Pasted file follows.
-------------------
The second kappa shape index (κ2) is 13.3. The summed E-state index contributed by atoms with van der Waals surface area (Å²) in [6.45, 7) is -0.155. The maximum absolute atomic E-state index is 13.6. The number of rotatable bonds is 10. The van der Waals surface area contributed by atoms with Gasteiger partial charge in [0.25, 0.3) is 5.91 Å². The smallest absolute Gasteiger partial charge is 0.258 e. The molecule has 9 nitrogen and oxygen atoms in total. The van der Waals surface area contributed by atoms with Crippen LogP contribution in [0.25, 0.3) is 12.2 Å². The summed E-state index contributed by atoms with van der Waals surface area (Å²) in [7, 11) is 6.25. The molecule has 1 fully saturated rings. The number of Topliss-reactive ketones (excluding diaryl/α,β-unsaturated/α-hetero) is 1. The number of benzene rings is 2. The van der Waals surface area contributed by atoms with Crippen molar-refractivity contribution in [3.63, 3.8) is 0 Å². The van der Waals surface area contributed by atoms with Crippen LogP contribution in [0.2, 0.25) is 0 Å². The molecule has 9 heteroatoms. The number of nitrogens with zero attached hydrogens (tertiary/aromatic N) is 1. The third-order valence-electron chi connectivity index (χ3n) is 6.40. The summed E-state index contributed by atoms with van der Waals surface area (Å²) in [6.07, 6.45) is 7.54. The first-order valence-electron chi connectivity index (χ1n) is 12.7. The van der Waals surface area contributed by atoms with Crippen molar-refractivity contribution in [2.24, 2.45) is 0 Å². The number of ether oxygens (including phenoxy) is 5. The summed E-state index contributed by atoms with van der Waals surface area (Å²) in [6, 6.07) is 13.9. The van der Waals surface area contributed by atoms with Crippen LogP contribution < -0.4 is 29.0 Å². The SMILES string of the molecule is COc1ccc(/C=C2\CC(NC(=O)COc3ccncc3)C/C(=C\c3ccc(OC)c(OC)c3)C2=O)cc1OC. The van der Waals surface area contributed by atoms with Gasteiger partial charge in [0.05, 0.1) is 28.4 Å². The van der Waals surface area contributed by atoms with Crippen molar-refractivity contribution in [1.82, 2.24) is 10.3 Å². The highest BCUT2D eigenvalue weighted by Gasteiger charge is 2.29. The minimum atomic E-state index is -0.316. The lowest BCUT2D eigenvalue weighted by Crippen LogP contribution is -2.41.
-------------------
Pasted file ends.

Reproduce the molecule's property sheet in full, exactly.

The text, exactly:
The second kappa shape index (κ2) is 13.3. The summed E-state index contributed by atoms with van der Waals surface area (Å²) in [6.45, 7) is -0.155. The maximum absolute atomic E-state index is 13.6. The number of rotatable bonds is 10. The van der Waals surface area contributed by atoms with Gasteiger partial charge in [0.25, 0.3) is 5.91 Å². The smallest absolute Gasteiger partial charge is 0.258 e. The molecule has 9 nitrogen and oxygen atoms in total. The van der Waals surface area contributed by atoms with Crippen LogP contribution in [0.25, 0.3) is 12.2 Å². The summed E-state index contributed by atoms with van der Waals surface area (Å²) in [7, 11) is 6.25. The molecule has 1 fully saturated rings. The number of Topliss-reactive ketones (excluding diaryl/α,β-unsaturated/α-hetero) is 1. The number of benzene rings is 2. The van der Waals surface area contributed by atoms with Crippen molar-refractivity contribution in [3.63, 3.8) is 0 Å². The van der Waals surface area contributed by atoms with Crippen LogP contribution in [0.2, 0.25) is 0 Å². The molecule has 9 heteroatoms. The number of nitrogens with zero attached hydrogens (tertiary/aromatic N) is 1. The third-order valence-electron chi connectivity index (χ3n) is 6.40. The summed E-state index contributed by atoms with van der Waals surface area (Å²) in [6.07, 6.45) is 7.54. The first-order valence-electron chi connectivity index (χ1n) is 12.7. The van der Waals surface area contributed by atoms with Crippen molar-refractivity contribution in [2.24, 2.45) is 0 Å². The number of ether oxygens (including phenoxy) is 5. The summed E-state index contributed by atoms with van der Waals surface area (Å²) in [6, 6.07) is 13.9. The van der Waals surface area contributed by atoms with Crippen LogP contribution < -0.4 is 29.0 Å². The SMILES string of the molecule is COc1ccc(/C=C2\CC(NC(=O)COc3ccncc3)C/C(=C\c3ccc(OC)c(OC)c3)C2=O)cc1OC. The van der Waals surface area contributed by atoms with Gasteiger partial charge in [0.05, 0.1) is 28.4 Å². The van der Waals surface area contributed by atoms with Crippen molar-refractivity contribution in [1.82, 2.24) is 10.3 Å². The highest BCUT2D eigenvalue weighted by Gasteiger charge is 2.29. The minimum atomic E-state index is -0.316. The lowest BCUT2D eigenvalue weighted by Crippen LogP contribution is -2.41.